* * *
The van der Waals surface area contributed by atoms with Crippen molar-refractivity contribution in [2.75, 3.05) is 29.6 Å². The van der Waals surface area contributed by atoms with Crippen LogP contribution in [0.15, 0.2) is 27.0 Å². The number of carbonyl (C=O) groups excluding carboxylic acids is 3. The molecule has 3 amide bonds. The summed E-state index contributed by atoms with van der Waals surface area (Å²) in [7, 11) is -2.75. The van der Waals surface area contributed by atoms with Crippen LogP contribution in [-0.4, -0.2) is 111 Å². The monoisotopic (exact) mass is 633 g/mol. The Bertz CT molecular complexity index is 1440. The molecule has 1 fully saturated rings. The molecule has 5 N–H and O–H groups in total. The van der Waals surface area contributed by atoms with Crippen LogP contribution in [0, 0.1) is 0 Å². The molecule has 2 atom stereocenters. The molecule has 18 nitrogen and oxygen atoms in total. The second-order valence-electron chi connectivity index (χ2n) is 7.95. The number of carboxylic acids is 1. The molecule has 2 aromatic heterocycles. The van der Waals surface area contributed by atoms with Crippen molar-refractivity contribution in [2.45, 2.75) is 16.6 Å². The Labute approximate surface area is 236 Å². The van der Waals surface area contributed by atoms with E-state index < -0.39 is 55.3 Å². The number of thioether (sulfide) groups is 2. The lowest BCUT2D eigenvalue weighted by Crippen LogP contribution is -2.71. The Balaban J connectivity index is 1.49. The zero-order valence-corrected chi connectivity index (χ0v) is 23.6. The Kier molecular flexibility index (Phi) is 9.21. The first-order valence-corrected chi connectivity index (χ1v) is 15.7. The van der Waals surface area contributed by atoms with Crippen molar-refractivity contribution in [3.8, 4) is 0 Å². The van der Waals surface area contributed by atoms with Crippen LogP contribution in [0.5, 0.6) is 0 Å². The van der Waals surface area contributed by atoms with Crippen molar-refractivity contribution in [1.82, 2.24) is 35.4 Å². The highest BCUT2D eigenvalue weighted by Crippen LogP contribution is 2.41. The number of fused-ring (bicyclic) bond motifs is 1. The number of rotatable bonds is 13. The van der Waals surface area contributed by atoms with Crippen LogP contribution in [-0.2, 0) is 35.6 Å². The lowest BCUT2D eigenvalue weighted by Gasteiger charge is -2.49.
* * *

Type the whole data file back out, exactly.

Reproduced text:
The van der Waals surface area contributed by atoms with Crippen molar-refractivity contribution in [2.75, 3.05) is 29.6 Å². The van der Waals surface area contributed by atoms with Crippen LogP contribution in [0.15, 0.2) is 27.0 Å². The number of carbonyl (C=O) groups excluding carboxylic acids is 3. The molecule has 3 amide bonds. The summed E-state index contributed by atoms with van der Waals surface area (Å²) in [7, 11) is -2.75. The van der Waals surface area contributed by atoms with Crippen LogP contribution in [-0.4, -0.2) is 111 Å². The monoisotopic (exact) mass is 633 g/mol. The Bertz CT molecular complexity index is 1440. The molecule has 1 fully saturated rings. The molecule has 5 N–H and O–H groups in total. The van der Waals surface area contributed by atoms with Crippen LogP contribution in [0, 0.1) is 0 Å². The molecule has 2 atom stereocenters. The molecule has 18 nitrogen and oxygen atoms in total. The second-order valence-electron chi connectivity index (χ2n) is 7.95. The number of carboxylic acids is 1. The molecule has 2 aromatic heterocycles. The van der Waals surface area contributed by atoms with Crippen molar-refractivity contribution in [2.45, 2.75) is 16.6 Å². The Labute approximate surface area is 236 Å². The van der Waals surface area contributed by atoms with E-state index < -0.39 is 55.3 Å². The number of thioether (sulfide) groups is 2. The lowest BCUT2D eigenvalue weighted by Crippen LogP contribution is -2.71. The Balaban J connectivity index is 1.49. The zero-order valence-corrected chi connectivity index (χ0v) is 23.6. The Kier molecular flexibility index (Phi) is 9.21. The first-order valence-corrected chi connectivity index (χ1v) is 15.7. The van der Waals surface area contributed by atoms with Crippen molar-refractivity contribution in [3.8, 4) is 0 Å². The van der Waals surface area contributed by atoms with Crippen LogP contribution in [0.5, 0.6) is 0 Å². The van der Waals surface area contributed by atoms with Crippen molar-refractivity contribution in [1.82, 2.24) is 35.4 Å². The highest BCUT2D eigenvalue weighted by Crippen LogP contribution is 2.41. The number of fused-ring (bicyclic) bond motifs is 1. The number of rotatable bonds is 13. The van der Waals surface area contributed by atoms with Crippen LogP contribution in [-0.2, 0) is 35.6 Å². The lowest BCUT2D eigenvalue weighted by Gasteiger charge is -2.49.